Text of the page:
You know that as soon as you walk out back, you’re going to be bombarded by a congregation of clucking ladies, ready to get their late latest snack. If you’re trying to broaden your horizons and mix up their goodie buffet, you might wonder if peanuts are a good choice.

After all, chickens can eat a wide array of fruits, vegetables, grains, and other goodies because they are omnivores. Since peanuts are so high in protein, which chickens absolutely need, we say yes! Give your chickens some peanuts—just not raw or seasoned ones! Let us explain.

chicken divider Plain Roasted Peanuts Are Safe for Chickens

Peanuts are perfectly safe if you have a few on hand to toss to your chicken. In fact, your chickens might really enjoy plucking at the complex pieces of peanut, enjoying the flavor and texture of the snack. Peanuts have many health benefits for your chickens, but they should always come in moderation. While they might be bursting with health benefits, peanuts are very high and fat, which can affect the overall health of your flock.

Of course, it does depend on what type of peanuts you feed your chickens. You will want to be sure that they are roasted without additional seasonings or salt. Your poultry won’t benefit from added salt in the diet, so keep that at a minimum and ensure that there are no extra preservatives or seasonings that could harm your flock.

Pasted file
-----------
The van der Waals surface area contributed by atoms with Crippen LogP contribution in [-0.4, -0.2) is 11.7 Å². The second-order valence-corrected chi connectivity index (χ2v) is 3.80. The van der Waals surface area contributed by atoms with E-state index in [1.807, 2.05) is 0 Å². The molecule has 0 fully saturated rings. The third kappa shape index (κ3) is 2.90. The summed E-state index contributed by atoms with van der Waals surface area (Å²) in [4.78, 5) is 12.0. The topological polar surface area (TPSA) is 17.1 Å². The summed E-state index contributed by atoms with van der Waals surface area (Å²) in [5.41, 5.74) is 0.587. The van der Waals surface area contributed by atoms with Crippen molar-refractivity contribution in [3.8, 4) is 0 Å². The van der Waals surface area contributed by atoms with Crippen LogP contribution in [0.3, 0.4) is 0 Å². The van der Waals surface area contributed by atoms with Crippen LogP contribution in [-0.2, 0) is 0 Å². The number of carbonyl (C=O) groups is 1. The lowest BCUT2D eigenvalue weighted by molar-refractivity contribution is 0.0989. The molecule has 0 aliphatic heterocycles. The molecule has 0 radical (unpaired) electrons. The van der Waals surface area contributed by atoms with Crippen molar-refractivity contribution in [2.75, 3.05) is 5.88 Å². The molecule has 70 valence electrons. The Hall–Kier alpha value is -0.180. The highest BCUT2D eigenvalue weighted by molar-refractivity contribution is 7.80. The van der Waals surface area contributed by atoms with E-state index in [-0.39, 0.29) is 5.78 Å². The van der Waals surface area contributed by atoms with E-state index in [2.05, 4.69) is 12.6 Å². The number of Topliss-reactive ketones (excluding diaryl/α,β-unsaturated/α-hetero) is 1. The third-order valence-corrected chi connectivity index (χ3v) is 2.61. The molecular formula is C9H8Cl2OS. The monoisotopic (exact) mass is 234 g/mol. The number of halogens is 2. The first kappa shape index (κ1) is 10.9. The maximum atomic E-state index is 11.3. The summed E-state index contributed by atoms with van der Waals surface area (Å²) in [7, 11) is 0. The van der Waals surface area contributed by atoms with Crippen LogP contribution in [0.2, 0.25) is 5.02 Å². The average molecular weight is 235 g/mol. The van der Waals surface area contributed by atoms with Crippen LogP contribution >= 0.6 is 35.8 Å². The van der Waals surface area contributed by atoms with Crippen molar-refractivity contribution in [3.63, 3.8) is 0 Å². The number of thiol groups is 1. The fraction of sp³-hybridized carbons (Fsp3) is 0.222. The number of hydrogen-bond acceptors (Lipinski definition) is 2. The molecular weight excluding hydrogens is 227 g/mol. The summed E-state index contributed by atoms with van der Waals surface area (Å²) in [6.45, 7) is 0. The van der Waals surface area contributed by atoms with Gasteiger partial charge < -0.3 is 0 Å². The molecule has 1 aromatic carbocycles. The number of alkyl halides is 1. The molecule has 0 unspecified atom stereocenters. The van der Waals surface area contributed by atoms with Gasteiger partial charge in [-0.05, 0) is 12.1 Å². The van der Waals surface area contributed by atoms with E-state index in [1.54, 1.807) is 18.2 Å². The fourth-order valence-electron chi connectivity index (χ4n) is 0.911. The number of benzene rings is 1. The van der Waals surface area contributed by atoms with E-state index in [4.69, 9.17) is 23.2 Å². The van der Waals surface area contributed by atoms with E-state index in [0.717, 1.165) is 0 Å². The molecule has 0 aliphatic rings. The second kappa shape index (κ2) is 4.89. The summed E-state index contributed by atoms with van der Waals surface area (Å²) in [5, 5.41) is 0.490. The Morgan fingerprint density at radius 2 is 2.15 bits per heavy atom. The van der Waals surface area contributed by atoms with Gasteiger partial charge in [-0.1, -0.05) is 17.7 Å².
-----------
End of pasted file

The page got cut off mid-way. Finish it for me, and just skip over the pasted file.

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Roasted Peanut Nutrition Facts

Per 1 Cup Dry Roasted Peanuts
  • Calories: 857
  • Fat: 73 g
  • Cholesterol: 0 mg
  • Sodium: 8 mg
  • Carbohydrates: 31 g
  • Protein: 36 g

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Health Benefits of Dry Roasted Peanuts

There are tons of benefits to eating dry roasted peanuts. Your chicken can definitely enjoy the effects. Here are a few components in peanuts that make them so nutritious.


Peanuts are packed with protein. Your birds will find this extremely helpful as it aids in their muscles’ health and even benefits production.


Magnesium will help the body with many processes, but it is especially good for regulating muscle and nerve function, maintaining proper blood sugar levels, and producing protein, bone, and DNA.


Biotin is responsible for essential skin functions like feather development. It also helps smooth out skin, keeping natural oils at appropriate production levels.

peanuts on white ceramic bow
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Copper can create happy heart health for your flock. It promotes healthy red blood cells and boosts immunity.


Manganese helps your chicken’s body form connective tissue, and it keeps the bones healthy.

Vitamin E

Vitamin E is a fat-soluble vitamin that acts as an antioxidant to nourish your chicken’s skin and feathers.


Niacin is a healthy mineral that improves your chickens’ skin and brain function.

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Downfalls of Too Many Peanuts

We bragged them up, so let’s bring it back down. Yes, peanuts are safe and healthy for your chickens, permitting they’re properly prepared. So, what makes them bad?

Raw peanuts contain lectin, which can’t process in your chicken’s bodies—so always make sure they are cooked!

Also, peanuts are super high in fat. That can be a really good thing to have in moderation, but too much fat is just that—too much. Excess fat in your chicken’s diet causes a health issue called Fatty Liver Hemorrhagic Syndrome.